SAILING2 was a study evaluating once-daily Tivicay versus twice-daily raltegravir in 719 patients with HIV who were failing on current therapy, but had not been treated with an integrase inhibitor, in each case in combination with an investigator-selected background regimen consisting of up to two agents, including at least one fully active agent. Virologic suppression among those treated with a combination containing Tivicay (71%, n=354) was statistically superior to the result for those treated with a combination containing raltegravir (64%, n=361), at week 48 (p=0.03). Overall, the tolerability of Tivicay was similar to that of raltegravir, with adverse events leading to withdrawal in 3% of patients on the Tivicay regimen versus 4% among those taking the raltegravir regimen. There were no treatment-emergent adverse drug reactions of at least moderate intensity (Grades 2 to 4) and ≥2% frequency in the arm containing Tivicay compared with diarrhoea in 2% of patients in the raltegravir arm.

Viruses from five of 15 subjects with post-baseline resistance data in the arm containing Tivicay had evidence of treatment-emergent genetic changes (integrase substitutions). However, none of these patients had decreases in susceptibility to either Tivicay or raltegravir.

SPRING-23 was a study evaluating once-daily Tivicay versus twice-daily raltegravir in 822 HIV-infected, treatment-naive patients, in each case in combination with a fixed-dose dual-NRTI treatment. 88% of patients treated with a combination containing Tivicay 50 mg once daily (n=411) achieved virologic suppression (HIV-1 RNA <50 copies/mL), compared to 85% of patients in the raltegravir 400 mg twice-daily group (n=411) at 48 weeks, meeting the 10% non-inferiority criteria. The tolerability of Tivicay was similar to that of raltegravir, with adverse events leading to withdrawal in 2% of patients in both arms. There were no treatment-emergent adverse drug reactions of at least moderate intensity (Grades 2 to 4) and ≥2% frequency in the Tivicay or raltegravir arms.

No treatment-emergent genotypic resistance to Tivicay or the background regimen was seen in the arm containing Tivicay in SPRING-2 at week 48.

VIKING-34 was a study evaluating twice-daily Tivicay in 183 HIV-infected adults currently on medication whose HIV was resistant to multiple classes of HIV medicines, including integrase inhibitors (raltegravir and/or elvitegravir). In the study, mean HIV RNA levels declined by 1.4 log10 c/mL after seven days of treatment with the addition of Tivicay to their background regimen. The proportion of study participants who were subsequently virologically suppressed (HIV-1 RNA <50 c/mL) with Tivicay plus an optimized background regimen was 63% at week 24. However, poor virologic response was observed in subjects treated with Tivicay twice daily with an integrase inhibitor (INI) resistance-associated substitution called Q148 plus two or more additional secondary INI resistance substitutions. The rate of adverse events leading to discontinuation was 3% of subjects at week 24. Treatment-emergent adverse drug reactions in VIKING-3 were generally similar compared with observations with the once-daily, 50-mg dose in Phase III trials of adult patients.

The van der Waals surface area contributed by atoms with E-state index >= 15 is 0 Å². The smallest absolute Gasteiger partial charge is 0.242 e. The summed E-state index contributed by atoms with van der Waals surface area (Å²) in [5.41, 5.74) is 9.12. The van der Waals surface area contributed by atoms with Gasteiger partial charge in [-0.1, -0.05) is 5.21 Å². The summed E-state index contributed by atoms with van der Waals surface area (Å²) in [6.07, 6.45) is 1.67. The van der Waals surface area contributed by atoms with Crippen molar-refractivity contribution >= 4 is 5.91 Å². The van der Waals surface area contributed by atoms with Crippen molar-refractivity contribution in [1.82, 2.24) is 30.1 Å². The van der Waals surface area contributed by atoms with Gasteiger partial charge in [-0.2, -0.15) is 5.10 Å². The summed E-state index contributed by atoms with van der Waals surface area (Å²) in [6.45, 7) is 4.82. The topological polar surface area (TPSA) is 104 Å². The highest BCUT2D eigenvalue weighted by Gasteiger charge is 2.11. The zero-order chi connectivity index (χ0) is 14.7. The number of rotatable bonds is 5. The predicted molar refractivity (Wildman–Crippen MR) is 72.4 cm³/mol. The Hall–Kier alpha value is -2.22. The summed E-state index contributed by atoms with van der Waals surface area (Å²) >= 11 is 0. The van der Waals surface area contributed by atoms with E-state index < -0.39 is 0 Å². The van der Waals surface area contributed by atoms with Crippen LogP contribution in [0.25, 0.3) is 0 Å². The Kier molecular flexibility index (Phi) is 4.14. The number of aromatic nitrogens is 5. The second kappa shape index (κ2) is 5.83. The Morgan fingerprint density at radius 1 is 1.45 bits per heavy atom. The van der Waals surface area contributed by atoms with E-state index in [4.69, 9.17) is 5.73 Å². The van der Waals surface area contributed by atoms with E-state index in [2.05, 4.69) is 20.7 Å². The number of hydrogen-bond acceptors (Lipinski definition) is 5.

The indication in children aged 12 years and older is based on an evaluation of safety, pharmacokinetics, and efficacy through 24 weeks in a multi-centre, open-label trial in paediatric patients aged 12-<18 years old who had not previously been treated with integrase inhibitors5.

About Tivicay (dolutegravir)

Please refer to local country prescribing information (the European SmPC for those in Europe6). Tivicay® is the first new treatment delivered by ViiV Healthcare. It was approved by the U.S. FDA in August 2013, by Health Canada in October 2013 and regulatory applications are being evaluated in other countries worldwide. It is a human immunodeficiency virus type 1 (HIV-1) integrase inhibitor. Integrase inhibitors block HIV replication by preventing the viral DNA from integrating into the genetic material of human immune cells (T-cells). This step is essential in the HIV replication cycle.

About ViiV Healthcare

ViiV Healthcare is a global specialist HIV company established in November 2009 by GlaxoSmithKline (LSE: GSK) and Pfizer (NYSE: PFE) dedicated to delivering advances in treatment and care for people living with HIV. Shionogi joined as a 10% shareholder in October 2012. The company’s aim is to take a deeper and broader interest in HIV/AIDS than any company has done before and take a new approach to deliver effective and new HIV medicines, as well as support communities affected by HIV.